Commentary | Editorial: Residence director must improve, or go

For years, students moving into residence at McGill have been asked to live according to two rules: “Respect,” and “Don’t fuck with the fire equiptment.” From this, students were expected to understand the necessity of taking care of their building and fellow students. In turn, students could expect their floor fellows and hall directors to treat them like adults and look out for their best interests.

Recent interviews with some floor fellows indicate that Michael Porritt, the recently appointed Executive Director of McGill’s residence system, wants to change this. At a meeting with the entire residences staff earlier this year, he claimed that 18 year-olds don’t have the cognitive capacity to comprehend what the respect rule entails, and implied that floor fellows, at most only a few years older, might lack this capacity as well – though the law recognizes the great majority of McGill students as legal adults. As a result, Porritt sees the need to ensure that floor fellows and hall directors act in line with policies already on the books. As well, he plans to change polices where he feels it is appropriate.

But those changes appear to go beyond the simple enforcement of the policies already in place. For example, floor fellows say Porritt has suggested strengthening the University’s alcohol policy with regard to drinking in common spaces, but allowing alcohol to be consumed in unmarked containers – showing that Porritt’s desire to keep the University free from the liability of knowing about drinking is greater than his concerns about student safety.

He also reportedly despises a practice where floor fellows allow students to tell them about their drug use in a sealed envelope – to be opened only in the event an emergency – and told the staff that if they don’t feel comfortable sitting down with a student and strongly discouraging them from using drugs, that they shouldn’t re-apply to be a floor fellow.

Porritt seems to neglect the positive effect of the harm reduction policies that prevail in McGill’s residences. Floor fellows are there to look out for students’ safety in a non-judgemental manner, and implementing a no-tolerance ethic in Rez will only keep them out of touch with students on their floors, preventing them from doing their jobs effectively and creating a more dangerous situation for first years. We’re at university and we should be treated like adults, and trusted with making our own decisions. That goes for the team of floor fellows, whose primary aim must remain to support their students, no matter what circumstances arise.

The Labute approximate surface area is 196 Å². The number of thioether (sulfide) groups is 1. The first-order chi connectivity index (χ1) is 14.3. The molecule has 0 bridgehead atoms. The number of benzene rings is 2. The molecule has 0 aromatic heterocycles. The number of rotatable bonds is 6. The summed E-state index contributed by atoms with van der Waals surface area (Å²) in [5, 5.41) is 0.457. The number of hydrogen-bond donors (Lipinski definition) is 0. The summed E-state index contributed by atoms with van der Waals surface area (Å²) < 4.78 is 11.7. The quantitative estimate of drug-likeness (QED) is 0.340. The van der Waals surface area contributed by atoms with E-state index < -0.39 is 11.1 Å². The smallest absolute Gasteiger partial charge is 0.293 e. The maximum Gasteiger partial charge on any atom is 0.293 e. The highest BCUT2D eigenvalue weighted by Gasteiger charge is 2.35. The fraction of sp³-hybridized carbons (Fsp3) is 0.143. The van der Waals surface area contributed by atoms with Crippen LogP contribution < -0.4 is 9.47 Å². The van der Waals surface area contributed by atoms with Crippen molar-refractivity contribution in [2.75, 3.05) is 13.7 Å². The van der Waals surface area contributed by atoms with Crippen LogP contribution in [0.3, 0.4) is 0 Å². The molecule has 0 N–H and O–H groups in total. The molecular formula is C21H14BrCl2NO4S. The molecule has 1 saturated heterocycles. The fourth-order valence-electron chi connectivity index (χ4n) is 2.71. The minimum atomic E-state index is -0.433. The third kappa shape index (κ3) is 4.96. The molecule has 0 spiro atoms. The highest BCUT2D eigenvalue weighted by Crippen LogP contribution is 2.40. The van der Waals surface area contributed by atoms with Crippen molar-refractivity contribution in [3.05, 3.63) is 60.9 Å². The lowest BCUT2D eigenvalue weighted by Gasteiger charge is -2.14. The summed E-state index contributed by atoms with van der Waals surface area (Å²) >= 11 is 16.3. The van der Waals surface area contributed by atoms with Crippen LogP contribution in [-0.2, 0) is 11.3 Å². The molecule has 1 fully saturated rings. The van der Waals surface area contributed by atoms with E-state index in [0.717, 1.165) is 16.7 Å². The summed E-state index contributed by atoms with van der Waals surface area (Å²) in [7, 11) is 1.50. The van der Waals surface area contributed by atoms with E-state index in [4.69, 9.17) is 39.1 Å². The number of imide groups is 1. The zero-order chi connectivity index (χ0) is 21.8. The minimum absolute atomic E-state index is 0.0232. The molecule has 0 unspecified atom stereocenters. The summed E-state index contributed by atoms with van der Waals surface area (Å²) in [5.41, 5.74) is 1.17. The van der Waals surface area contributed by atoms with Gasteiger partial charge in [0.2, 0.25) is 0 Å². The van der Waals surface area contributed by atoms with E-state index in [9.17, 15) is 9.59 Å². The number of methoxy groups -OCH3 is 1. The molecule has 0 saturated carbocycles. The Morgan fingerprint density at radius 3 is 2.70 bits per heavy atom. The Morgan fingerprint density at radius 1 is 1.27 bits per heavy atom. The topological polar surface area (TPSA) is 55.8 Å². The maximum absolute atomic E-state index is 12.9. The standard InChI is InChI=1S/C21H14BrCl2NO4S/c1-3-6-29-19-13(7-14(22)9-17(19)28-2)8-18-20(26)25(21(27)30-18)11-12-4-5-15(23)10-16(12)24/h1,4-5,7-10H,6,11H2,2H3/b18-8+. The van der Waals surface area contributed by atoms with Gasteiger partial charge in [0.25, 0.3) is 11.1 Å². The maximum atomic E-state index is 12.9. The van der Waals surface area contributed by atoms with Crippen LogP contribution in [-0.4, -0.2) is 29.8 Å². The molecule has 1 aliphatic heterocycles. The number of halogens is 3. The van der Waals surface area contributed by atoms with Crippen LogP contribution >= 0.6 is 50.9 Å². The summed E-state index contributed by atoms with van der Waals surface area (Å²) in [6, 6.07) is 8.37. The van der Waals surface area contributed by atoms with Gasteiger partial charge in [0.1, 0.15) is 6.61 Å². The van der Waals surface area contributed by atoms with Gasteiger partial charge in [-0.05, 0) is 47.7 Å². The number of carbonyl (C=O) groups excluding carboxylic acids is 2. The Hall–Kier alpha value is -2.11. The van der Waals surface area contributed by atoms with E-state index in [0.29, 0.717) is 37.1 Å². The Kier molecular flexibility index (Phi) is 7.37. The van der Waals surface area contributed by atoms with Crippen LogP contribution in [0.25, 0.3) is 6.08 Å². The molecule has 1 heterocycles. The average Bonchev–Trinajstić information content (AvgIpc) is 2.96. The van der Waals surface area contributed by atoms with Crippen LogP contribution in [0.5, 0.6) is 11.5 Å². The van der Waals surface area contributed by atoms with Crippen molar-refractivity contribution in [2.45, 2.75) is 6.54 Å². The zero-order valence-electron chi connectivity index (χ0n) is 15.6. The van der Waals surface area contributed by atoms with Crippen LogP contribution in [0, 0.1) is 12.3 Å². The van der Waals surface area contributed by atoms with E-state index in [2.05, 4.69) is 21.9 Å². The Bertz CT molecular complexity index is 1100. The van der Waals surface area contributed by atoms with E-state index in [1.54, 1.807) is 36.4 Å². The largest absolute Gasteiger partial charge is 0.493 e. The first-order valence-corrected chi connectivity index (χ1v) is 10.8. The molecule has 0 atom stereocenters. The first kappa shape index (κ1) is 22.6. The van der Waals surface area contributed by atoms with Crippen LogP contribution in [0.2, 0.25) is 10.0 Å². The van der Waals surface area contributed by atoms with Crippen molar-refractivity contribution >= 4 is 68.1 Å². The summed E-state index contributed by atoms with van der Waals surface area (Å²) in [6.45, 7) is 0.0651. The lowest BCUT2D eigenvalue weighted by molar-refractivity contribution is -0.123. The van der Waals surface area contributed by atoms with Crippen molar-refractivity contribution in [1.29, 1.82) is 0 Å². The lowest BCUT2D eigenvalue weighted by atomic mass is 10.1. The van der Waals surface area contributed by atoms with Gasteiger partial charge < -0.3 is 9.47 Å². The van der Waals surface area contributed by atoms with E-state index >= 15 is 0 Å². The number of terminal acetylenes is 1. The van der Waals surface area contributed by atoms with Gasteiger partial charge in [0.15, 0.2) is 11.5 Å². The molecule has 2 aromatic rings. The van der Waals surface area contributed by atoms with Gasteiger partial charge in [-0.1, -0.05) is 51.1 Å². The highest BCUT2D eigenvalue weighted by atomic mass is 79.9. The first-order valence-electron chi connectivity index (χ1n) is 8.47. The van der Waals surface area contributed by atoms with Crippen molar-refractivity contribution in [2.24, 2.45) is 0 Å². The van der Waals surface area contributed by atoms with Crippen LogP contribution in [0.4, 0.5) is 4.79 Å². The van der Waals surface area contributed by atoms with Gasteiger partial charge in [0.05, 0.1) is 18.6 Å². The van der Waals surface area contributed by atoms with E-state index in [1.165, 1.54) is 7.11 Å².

Porritt’s suggestions are representative of a larger trend on the part of the administration toward minimizing potential sources of liability and running the University increasingly like a business, from buying up student-run food services to revoking the rights of student groups to use the McGill name.

Porritt’s attitude is all wrong for him to continue as Executive Director – a position that he is not well-qualified for to begin with. So far he has managed McGill Residences like they belong to a U.S. school, though we live in a province with cultural values and policies that are quite different. If his approach doesn’t change soon, he should be removed from the position – either shuffled to another job, or dismissed. Further, a system of communication should be put in place within residence so that floor fellows’ concerns can be an integral part of the decision-making process in the future.

Progressive harm reduction techniques that ensure the safety of students while leaving them the ability to learn and grow must continue. We must be wary of any efforts to restrict the rights of students in Rez, and stand in solidarity with them should such changes occur. We urge students to mobilize around this issue. To start, get in touch with your floor fellows, and discuss these concerns with members of the administration. Our system of residences is incredibly unique, and new students deserve to have the same experience that we had.


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